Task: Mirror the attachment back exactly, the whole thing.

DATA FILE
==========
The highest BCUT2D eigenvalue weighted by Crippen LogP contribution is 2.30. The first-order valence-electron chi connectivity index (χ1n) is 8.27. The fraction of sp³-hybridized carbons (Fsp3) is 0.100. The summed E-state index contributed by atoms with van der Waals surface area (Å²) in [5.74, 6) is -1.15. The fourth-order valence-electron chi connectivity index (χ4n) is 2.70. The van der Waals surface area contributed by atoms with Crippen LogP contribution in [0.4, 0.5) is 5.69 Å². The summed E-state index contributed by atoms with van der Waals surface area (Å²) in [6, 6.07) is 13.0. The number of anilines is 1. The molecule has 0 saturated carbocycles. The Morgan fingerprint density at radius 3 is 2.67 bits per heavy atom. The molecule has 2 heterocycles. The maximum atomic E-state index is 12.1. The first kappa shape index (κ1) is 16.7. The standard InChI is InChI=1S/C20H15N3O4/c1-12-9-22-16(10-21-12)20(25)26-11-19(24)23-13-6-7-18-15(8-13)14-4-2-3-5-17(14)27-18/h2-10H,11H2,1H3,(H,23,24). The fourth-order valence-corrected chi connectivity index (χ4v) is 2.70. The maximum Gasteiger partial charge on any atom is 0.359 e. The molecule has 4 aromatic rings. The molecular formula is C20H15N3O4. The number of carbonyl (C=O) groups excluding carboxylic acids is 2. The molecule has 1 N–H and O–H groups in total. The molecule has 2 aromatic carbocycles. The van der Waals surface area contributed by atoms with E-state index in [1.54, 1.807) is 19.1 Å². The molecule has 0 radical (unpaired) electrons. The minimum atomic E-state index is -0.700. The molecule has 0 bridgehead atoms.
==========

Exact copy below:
The highest BCUT2D eigenvalue weighted by Crippen LogP contribution is 2.30. The first-order valence-electron chi connectivity index (χ1n) is 8.27. The fraction of sp³-hybridized carbons (Fsp3) is 0.100. The summed E-state index contributed by atoms with van der Waals surface area (Å²) in [5.74, 6) is -1.15. The fourth-order valence-electron chi connectivity index (χ4n) is 2.70. The van der Waals surface area contributed by atoms with Crippen LogP contribution in [0.4, 0.5) is 5.69 Å². The summed E-state index contributed by atoms with van der Waals surface area (Å²) in [6, 6.07) is 13.0. The number of anilines is 1. The molecule has 0 saturated carbocycles. The Morgan fingerprint density at radius 3 is 2.67 bits per heavy atom. The molecule has 2 heterocycles. The maximum atomic E-state index is 12.1. The first kappa shape index (κ1) is 16.7. The standard InChI is InChI=1S/C20H15N3O4/c1-12-9-22-16(10-21-12)20(25)26-11-19(24)23-13-6-7-18-15(8-13)14-4-2-3-5-17(14)27-18/h2-10H,11H2,1H3,(H,23,24). The fourth-order valence-corrected chi connectivity index (χ4v) is 2.70. The maximum Gasteiger partial charge on any atom is 0.359 e. The molecule has 4 aromatic rings. The molecular formula is C20H15N3O4. The number of carbonyl (C=O) groups excluding carboxylic acids is 2. The molecule has 1 N–H and O–H groups in total. The molecule has 2 aromatic carbocycles. The van der Waals surface area contributed by atoms with E-state index in [1.54, 1.807) is 19.1 Å². The molecule has 0 radical (unpaired) electrons. The minimum atomic E-state index is -0.700. The molecule has 0 bridgehead atoms.